Selecting and Arranging Objects
Group and Expand Objects
Group or Ungroup Objects
Grouping objects lets you combine them into a single piece of design. The created group can be moved, rotated and resized as you could do with a single object. Some other manipulations like adding Fill and Stroke or applying distortion are also possible. This may be useful if your whole design or its part is created out of several primitive objects, and you don't want it to fall apart when you move or rotate it. For example, you can create a keyboard as a number of keys and the body. Then you group them together to have the keyboard as a single unit.
The item in the Layers panel that represents a group is named Group by default. You can tap on the V-shaped icon near the group name to access the grouped objects.
A group can include another group and so on. In this case, we say that groups are nested.
To group objects, select them. Then choose Group in the main menu.
To ungroup, select the group and choose Ungroup in the main menu.
The Group and Ungroup commands can also be found in the Path panel.
The Expand button, located in the Path panel, turns an object into a number of typically more primitive objects. Those objects together look exactly like the original one. This kind of "disassembling" of an object lets you use tools that can work only with the entire object but cannot work with its parts.
The following image shows an arrow with stroke and gradient fill expanded into two objects: an arrow with gradient and the arrow outline. All created objects were manually moved apart for the illustration.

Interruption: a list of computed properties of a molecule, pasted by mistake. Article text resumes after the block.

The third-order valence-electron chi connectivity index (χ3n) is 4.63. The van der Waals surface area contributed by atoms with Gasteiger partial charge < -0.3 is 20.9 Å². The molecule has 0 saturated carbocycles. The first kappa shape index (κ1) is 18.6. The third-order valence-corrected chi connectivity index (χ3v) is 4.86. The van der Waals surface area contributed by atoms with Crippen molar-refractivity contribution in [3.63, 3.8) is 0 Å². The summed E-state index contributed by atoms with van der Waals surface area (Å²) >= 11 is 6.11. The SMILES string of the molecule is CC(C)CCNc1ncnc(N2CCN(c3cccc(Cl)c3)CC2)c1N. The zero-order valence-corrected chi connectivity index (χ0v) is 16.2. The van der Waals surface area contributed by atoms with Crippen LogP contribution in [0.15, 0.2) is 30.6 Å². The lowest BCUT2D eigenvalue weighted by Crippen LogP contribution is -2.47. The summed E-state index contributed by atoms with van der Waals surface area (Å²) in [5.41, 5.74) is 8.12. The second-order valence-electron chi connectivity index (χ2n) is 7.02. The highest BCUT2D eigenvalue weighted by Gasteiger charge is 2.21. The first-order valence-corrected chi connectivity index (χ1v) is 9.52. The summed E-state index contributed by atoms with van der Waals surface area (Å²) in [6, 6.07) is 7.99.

The result of expanding is either a group or compound group. After expanding in the example above, the outline and gradient are grouped. This is the most common case.
The Expand feature has many different use cases. They often rely on the fact that vector objects are expanded into paths that you could access independently. This enables object editing that is not possible in other ways. For example, the Rounded Rectangle creates a parametric object. The shapes of its corners are defined by respective settings. But these settings limit your capabilities to adjust the object's shape. Once you have reached that limit, you can expand a rounded rectangle and edit it as a path using the Selection or other tools.
Another case is text. Once it is expanded, you can make letters look differently from the original font. For instance, rotate individual letters, turn the "O" letters into smiley faces and so on.
There is no way to switch back and forth between the expanded object's state and the original one. That can be done using the Undo command by canceling all the editing you did after expanding. Before expanding, it is useful to create a duplicate of your original object or text just in case you need it later.
In certain cases, you have to apply Expand more than once to actually expand an object. This is linked with the corner rounding feature. After adjusting a corner radius, expanding at the first time will apply a new radius. At the second time, the object will be expanded.
When a new object should be created as a result of interaction between several objects, the program creates a compound group instead. The compound group consists of the original objects. This means that you are still capable of modifying these objects and therefore updating the result. For example, we created a hole in a shape using the Subtract operation. Now the original objects are inside the compound group, which can be operated mostly like a regular object. But, at the same time, you can reach the original shapes using the Isolation mode or the Layers panel, and change the location or size of the object's body or whole.